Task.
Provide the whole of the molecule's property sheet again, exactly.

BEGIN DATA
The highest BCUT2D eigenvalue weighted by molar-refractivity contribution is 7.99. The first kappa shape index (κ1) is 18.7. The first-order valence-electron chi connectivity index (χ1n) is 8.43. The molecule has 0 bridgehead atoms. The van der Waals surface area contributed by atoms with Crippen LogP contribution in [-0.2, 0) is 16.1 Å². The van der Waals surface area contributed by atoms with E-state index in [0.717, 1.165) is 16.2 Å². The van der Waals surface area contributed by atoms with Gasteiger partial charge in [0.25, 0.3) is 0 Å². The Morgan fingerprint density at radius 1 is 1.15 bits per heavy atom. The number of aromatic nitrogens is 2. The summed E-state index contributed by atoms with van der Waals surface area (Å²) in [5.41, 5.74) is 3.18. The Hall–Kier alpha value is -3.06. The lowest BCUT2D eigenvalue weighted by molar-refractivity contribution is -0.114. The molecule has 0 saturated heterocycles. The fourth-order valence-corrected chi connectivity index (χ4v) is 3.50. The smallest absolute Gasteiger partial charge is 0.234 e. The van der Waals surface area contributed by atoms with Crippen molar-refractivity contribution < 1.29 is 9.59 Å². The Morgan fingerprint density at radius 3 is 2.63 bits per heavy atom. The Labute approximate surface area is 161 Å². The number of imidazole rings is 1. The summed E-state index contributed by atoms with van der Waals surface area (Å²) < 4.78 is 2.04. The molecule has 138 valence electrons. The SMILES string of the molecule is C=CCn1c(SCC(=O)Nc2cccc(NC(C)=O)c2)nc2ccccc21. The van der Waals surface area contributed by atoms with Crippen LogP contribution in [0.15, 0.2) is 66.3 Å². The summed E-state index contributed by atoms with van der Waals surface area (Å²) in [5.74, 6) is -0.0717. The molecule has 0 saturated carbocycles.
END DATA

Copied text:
The highest BCUT2D eigenvalue weighted by molar-refractivity contribution is 7.99. The first kappa shape index (κ1) is 18.7. The first-order valence-electron chi connectivity index (χ1n) is 8.43. The molecule has 0 bridgehead atoms. The van der Waals surface area contributed by atoms with Crippen LogP contribution in [-0.2, 0) is 16.1 Å². The van der Waals surface area contributed by atoms with E-state index in [0.717, 1.165) is 16.2 Å². The van der Waals surface area contributed by atoms with Gasteiger partial charge in [0.25, 0.3) is 0 Å². The Morgan fingerprint density at radius 1 is 1.15 bits per heavy atom. The number of aromatic nitrogens is 2. The summed E-state index contributed by atoms with van der Waals surface area (Å²) in [5.41, 5.74) is 3.18. The Hall–Kier alpha value is -3.06. The lowest BCUT2D eigenvalue weighted by molar-refractivity contribution is -0.114. The molecule has 0 saturated heterocycles. The fourth-order valence-corrected chi connectivity index (χ4v) is 3.50. The smallest absolute Gasteiger partial charge is 0.234 e. The van der Waals surface area contributed by atoms with Crippen molar-refractivity contribution < 1.29 is 9.59 Å². The Morgan fingerprint density at radius 3 is 2.63 bits per heavy atom. The Labute approximate surface area is 161 Å². The number of imidazole rings is 1. The summed E-state index contributed by atoms with van der Waals surface area (Å²) < 4.78 is 2.04. The molecule has 138 valence electrons. The SMILES string of the molecule is C=CCn1c(SCC(=O)Nc2cccc(NC(C)=O)c2)nc2ccccc21. The van der Waals surface area contributed by atoms with Crippen LogP contribution in [0.15, 0.2) is 66.3 Å². The summed E-state index contributed by atoms with van der Waals surface area (Å²) in [5.74, 6) is -0.0717. The molecule has 0 saturated carbocycles.